Samsung is set to release three Android phones this year, two stateside and one abroad, as rivals gun for position in the smartphone market with rollouts planned for this year by Palm, HTC, BlackBerry maker Research in Motion, and, it's rumored, Apple.
Samsung still isn't releasing many details, though. A spokesperson told InternetNews.com that the company has not announced which carriers will be aligned with the U.S. Android phones and that pricing and names have not been determined.
The news comes at a time when HTC plans to release its own trio of Android devices in 2009, which includes the already much-anticipated Magic model coming in April for European carrier Vodafone. HTC was the first handset maker to release a smartphone, the T-Mobile G1, based on Android, Google's open-source mobile platform.
For now, it seems that Samsung doesn't necessarily have to hurry to compete, Brad Akyuz, senior analyst for mobile devices at Current Analysis told InternetNews.com.
"Samsung is probably the most carrier-focused handset manufacturer in the US and although it needs a 'wow-factor' to differentiate itself, it has to make sure it does not alienate any of its carrier partners," Akyuz said.
"Samsung does not necessarily have to be the first to launch in order to enjoy high volumes. It just has to make sure that its Android phone is at least on par with the competition and that it provides adequate support to the respective carriers' marketing activities with ad dollars as well as promotional savings offers. Considering how effective Samsung has been in that regard with other devices across all carriers, it is poised to enjoy a good share of the market if and when it launches an Android phone."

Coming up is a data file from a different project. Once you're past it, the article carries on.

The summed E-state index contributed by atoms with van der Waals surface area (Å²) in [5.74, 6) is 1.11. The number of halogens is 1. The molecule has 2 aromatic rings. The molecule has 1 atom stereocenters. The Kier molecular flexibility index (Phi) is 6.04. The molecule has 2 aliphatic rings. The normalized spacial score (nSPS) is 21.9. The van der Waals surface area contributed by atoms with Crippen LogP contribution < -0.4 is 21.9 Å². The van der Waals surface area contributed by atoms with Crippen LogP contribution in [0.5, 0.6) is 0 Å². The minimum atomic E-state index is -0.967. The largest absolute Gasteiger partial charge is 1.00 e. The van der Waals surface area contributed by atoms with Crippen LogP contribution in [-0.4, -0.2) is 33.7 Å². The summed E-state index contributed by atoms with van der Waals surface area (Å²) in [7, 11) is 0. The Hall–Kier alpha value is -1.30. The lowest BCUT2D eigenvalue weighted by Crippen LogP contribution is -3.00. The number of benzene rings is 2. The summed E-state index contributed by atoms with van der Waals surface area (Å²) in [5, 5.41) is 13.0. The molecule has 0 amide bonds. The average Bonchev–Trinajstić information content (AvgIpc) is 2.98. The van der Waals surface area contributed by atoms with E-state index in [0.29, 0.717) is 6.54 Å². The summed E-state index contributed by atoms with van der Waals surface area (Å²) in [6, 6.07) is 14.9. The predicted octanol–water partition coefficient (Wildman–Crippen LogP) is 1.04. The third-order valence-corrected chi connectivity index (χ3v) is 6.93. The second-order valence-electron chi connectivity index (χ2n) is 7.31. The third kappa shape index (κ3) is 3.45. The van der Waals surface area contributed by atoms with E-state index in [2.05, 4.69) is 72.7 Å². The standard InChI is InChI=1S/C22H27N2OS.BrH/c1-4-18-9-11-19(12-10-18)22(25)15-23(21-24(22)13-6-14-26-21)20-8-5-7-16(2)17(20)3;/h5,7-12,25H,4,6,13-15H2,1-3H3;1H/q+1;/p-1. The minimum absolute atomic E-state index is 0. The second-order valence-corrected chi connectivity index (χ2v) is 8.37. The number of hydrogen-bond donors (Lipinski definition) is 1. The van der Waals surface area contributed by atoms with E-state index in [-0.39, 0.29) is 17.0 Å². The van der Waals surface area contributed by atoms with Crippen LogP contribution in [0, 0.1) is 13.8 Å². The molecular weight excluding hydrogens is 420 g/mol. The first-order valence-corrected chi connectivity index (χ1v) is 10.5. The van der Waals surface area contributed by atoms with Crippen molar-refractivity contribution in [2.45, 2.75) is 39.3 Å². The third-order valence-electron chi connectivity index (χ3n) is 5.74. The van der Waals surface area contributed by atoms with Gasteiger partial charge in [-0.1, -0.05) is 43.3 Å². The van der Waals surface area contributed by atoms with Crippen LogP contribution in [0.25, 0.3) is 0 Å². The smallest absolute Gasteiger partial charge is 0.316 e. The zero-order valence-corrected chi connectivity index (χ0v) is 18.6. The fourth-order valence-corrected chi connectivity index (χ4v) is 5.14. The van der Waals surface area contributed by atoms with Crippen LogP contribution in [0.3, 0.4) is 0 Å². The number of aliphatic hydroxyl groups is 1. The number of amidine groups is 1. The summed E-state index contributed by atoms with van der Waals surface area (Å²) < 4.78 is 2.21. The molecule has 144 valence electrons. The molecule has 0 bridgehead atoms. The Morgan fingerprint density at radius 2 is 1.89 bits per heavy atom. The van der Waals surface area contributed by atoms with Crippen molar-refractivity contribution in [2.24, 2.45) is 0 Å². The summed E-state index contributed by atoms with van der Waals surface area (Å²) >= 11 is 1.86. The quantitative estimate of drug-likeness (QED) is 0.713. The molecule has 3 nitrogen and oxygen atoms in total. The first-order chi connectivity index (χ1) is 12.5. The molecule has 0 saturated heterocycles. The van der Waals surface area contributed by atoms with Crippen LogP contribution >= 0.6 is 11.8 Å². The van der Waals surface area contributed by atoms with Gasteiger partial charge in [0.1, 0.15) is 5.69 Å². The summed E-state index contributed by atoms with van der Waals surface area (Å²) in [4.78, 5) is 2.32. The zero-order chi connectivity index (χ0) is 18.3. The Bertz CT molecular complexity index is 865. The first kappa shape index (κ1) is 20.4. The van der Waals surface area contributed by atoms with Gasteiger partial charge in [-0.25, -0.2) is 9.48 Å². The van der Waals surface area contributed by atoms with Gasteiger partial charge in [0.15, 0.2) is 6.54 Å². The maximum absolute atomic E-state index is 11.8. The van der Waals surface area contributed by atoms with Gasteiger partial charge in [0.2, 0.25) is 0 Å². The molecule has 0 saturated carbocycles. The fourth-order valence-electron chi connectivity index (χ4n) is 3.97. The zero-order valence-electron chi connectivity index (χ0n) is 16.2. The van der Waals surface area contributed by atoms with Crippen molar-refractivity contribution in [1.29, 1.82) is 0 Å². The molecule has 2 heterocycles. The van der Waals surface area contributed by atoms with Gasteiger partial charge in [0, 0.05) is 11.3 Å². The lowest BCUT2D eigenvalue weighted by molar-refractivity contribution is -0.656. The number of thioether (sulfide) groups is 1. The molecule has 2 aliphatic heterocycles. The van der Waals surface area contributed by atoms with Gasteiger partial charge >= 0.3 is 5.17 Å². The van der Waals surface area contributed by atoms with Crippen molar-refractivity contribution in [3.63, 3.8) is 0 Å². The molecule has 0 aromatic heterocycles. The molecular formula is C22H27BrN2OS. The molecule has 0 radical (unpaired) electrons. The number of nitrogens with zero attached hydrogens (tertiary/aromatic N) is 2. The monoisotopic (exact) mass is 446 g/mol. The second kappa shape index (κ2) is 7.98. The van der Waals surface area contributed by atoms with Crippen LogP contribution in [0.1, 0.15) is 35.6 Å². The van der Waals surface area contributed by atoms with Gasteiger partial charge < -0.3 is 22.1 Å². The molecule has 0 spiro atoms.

In-Stat analyst David Chamberlain said Android has yet to really catch on with consumers, which suggests where Samsung needs to focus.
"I think the Android has captivated the industry -- people who write code, follow the wireless industry, or carry three phones at a time. However, I don't think it's had a huge impact on civilians yet," Chamberlain said. "What's important is usability, capability, and integration. Pushing a button and having it do something useful, something you want, something that gets you the same functions you get on your desktop."
"I don't think touchscreens, dancing menus or QWERTY keyboards are going to be required for Android to really make a difference," he added. "Give me a good phone, a competent phone, that does everything Google promises... then you've got a winner."
Right now, insiders are following Android developments carefully, waiting to see how the T-Mobile G1 will fare in the market. This buzz is being fueled by speculation that sales of smartphones using the Android platform will overtake the iPhone by 2012, as U.K.-based research firm Informa Telecoms and Media predicted in a recent report.
The reasoning goes like this: Android will be available on a wide variety of devices and mobile networks at different price points, and this widespread availability is bound to have an advantage over iPhones, which are available from one manufacturer -- Apple (NASDAQ:AAPL) -- and on a limited number of networks.
Another factor that might give Android phones the edge is that it may be easier for developers, compared to other major phone platforms. Google offers developers a standardized set of tools, for instance, while Nokia's (NYSE: NOK) Symbian has been roundly criticized for being too complicated, Informa said.
Of course these forecasts can't gain traction unless there is the hardware released to go along with them. Right now, it appears smartphone companies are caught between wanting to be the first out of the gate but making sure their hardware is ready.
So what role timing will play in determining who gets the most sales? Mobile analyst Meredith Eitt, also of Current Analysis, said, "While timing is important, in is not necessarily everything. Whoever releases first will certainly have a leg up on competition, but they may not get the lion's share of the market in this situation. The iPhone did well because when it came out there was nothing like it and there was nothing like it expected to be released. In the case of Android, everyone knows that more phones like it are in the works with different manufacturers and therefore may not jump on the bandwagon as easily as with the iPhone."
In the non-Android smartphone front, Palm (NASDAQ: PALM) is pushing ahead in its do-or-die plan to release its Pre smartphone by June, while Apple is thought to be readying its new iPhone. Meanwhile, Research in Motion (NASDAQ: RIMM) plans to roll out updates to the BlackBerry Storm.
This article was first published on InternetNews.com.